We do not progress from error to truth, but from truth to truth. Thus we must see that none can be blamed for what they are doing, because they are, at this time, doing the best they can. We learn only from experience.
During my nearly 30-year career, I have been fortunate to have had wonderful mentors who supported and challenged me as I developed as a leader. Often when reflecting on how I approached a situation, I recognize a tidbit of wisdom shared by one of these mentors that contributed to my ability to maneuver through the situation successfully.
Recently I found myself thinking about one mentor, my former supervisor from St. John’s Medical Center, Sandy Cameron. She was a member of the human resources department and acted as a liaison between the employees of the medical center and the administration. Sandy had a beautiful way of handling difficult situations with respect and fairness. She always focused on what was not working in the process rather then the individuals involved. She had high expectations of professional conduct and if an individual was open to coaching she believed everyone could be successful.
The following are three tidbits of wisdom Sandy shared with me that I hold close and would like to share here. They were presented to me in the context of the workplace, but I have used them in all aspects of my life, especially the first one.
Assume positive intent
“Assuming positive intent in the workplace means consciously choosing to assume that our co-workers are operating to the best of their ability, and are acting with the best interest of the company and their colleagues in mind (http://quickbase.intuit.com/blog/2011/05/03/the-rewards-of-assuming-positive-intent/#sthash.IVHZh3Ex.dpuf).
In my experience both in the workplace and beyond, when it really comes down to it, most of the time individuals are not consciously making decisions using a hidden agenda to sabotage an individual, a project or an organization. More often they simply have a misunderstanding or different interpretation of what they should be doing or they may not have the skills and abilities to do what they have been asked. Another possibility is they may see another, sometimes better, way to get to the same outcome. By assuming positive intent in any of these situations, we open ourselves up to be respectful as we ask for clarification and work together to reach common ground. In the end, when we assume positive intent we are able to focus on the process and positive outcomes without negativity or disrespect.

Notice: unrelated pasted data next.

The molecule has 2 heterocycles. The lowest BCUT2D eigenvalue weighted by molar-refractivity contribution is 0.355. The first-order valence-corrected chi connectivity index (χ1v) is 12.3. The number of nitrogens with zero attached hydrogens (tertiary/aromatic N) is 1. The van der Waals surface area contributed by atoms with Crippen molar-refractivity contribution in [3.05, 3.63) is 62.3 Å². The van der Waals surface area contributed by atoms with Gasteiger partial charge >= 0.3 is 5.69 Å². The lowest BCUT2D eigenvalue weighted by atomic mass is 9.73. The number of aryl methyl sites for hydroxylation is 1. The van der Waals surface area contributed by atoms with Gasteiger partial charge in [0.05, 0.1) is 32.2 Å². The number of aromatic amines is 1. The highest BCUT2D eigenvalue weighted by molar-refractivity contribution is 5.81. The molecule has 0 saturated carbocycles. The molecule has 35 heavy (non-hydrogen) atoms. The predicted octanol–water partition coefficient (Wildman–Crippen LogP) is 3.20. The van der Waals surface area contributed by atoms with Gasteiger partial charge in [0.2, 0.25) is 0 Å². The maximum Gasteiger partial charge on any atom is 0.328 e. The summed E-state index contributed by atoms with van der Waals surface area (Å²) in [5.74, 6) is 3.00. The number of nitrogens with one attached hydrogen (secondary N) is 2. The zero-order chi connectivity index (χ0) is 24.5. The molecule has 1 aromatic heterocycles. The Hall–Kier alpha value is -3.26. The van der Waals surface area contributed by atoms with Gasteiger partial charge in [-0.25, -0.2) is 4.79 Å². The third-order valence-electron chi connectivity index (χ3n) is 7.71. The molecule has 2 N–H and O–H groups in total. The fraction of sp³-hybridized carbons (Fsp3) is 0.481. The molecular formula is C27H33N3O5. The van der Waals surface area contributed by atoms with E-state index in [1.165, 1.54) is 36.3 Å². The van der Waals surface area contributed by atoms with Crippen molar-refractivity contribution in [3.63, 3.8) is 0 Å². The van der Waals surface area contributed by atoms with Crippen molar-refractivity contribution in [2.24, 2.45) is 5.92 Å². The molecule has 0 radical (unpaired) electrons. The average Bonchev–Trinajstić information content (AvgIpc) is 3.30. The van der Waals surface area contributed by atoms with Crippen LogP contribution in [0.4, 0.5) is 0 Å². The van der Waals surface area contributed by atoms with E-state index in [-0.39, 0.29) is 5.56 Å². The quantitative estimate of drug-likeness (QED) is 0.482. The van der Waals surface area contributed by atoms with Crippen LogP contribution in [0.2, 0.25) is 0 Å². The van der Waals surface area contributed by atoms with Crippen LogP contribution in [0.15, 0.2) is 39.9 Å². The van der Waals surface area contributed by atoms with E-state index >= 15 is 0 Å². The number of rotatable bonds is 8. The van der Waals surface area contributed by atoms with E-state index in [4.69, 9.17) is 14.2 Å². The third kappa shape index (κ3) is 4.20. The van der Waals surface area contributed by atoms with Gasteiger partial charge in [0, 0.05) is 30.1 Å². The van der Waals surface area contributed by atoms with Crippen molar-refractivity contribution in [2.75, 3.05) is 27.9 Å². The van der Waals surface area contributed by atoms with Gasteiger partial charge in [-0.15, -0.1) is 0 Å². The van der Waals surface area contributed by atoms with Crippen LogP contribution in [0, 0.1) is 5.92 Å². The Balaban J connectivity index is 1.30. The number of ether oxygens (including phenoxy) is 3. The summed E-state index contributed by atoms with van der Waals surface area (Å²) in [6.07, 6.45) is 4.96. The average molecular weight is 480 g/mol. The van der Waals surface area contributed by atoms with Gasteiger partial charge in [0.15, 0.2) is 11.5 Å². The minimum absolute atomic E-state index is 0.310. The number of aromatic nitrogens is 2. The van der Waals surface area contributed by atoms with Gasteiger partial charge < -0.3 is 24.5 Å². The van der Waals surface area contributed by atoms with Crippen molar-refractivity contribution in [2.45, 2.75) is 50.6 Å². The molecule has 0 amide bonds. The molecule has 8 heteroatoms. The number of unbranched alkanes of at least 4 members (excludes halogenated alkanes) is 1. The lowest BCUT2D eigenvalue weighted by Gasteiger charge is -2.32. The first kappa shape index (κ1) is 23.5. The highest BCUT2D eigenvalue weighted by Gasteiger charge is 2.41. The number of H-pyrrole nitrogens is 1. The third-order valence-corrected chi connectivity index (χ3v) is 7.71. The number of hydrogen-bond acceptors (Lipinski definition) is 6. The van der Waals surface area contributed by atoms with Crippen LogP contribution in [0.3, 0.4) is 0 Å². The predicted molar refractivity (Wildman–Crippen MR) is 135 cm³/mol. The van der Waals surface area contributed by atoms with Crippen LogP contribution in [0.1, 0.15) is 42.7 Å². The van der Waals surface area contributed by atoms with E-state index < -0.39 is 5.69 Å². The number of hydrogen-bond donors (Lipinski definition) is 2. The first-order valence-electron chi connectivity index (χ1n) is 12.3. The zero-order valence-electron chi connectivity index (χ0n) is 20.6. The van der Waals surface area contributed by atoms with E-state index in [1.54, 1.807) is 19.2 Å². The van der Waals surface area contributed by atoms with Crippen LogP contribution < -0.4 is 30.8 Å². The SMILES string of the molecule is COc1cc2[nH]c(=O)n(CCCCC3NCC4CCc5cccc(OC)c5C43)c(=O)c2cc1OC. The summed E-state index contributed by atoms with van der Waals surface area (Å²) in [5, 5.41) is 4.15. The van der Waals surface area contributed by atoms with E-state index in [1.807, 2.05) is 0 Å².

Your human resources are your most important resources treat them with respect.
A good leader understands an organization is made up of people and for an organization “to grow and adapt, the leadership must recognize the value and contribution of people” (http://www.derekstockley.com.au/newsletters-05/018-human-capital.html). While an organization’s bottom-line, efficiency, goals and outcomes are important, they can only be met when leaders create an environment that reflects respect, reciprocation and responsiveness to the people. To do this, leaders must be courteous in even the most difficult situations, maintain open lines of two-way communication, and provide the training, resources and support necessary for individuals to get their job done effectively. In an environment where the people are respected and supported they have the confidence and desire to respect and support the organization right back.
Don’t make it personal.
An organization’s people bring with them a variety of personalities, life experiences, and perspectives. A good leader has the ability to build respectful relationships valuing the individual, while also being able to communicate clear expectations. In some cases the expectations will be the policies and performance standards of a business, in others it might be the amount of time and attention someone can give to a volunteer committee or even a book group. In any case, creating a respectful environment focused on agreed upon expectations removes much of the opportunity for individuals to make things personal. In other words it is not about who the person is, but rather their ability to meet the established expectations. And if an individual is challenged to meet expectations it creates an opportunity for shared goal setting and supported growth allowing them to develop through experience.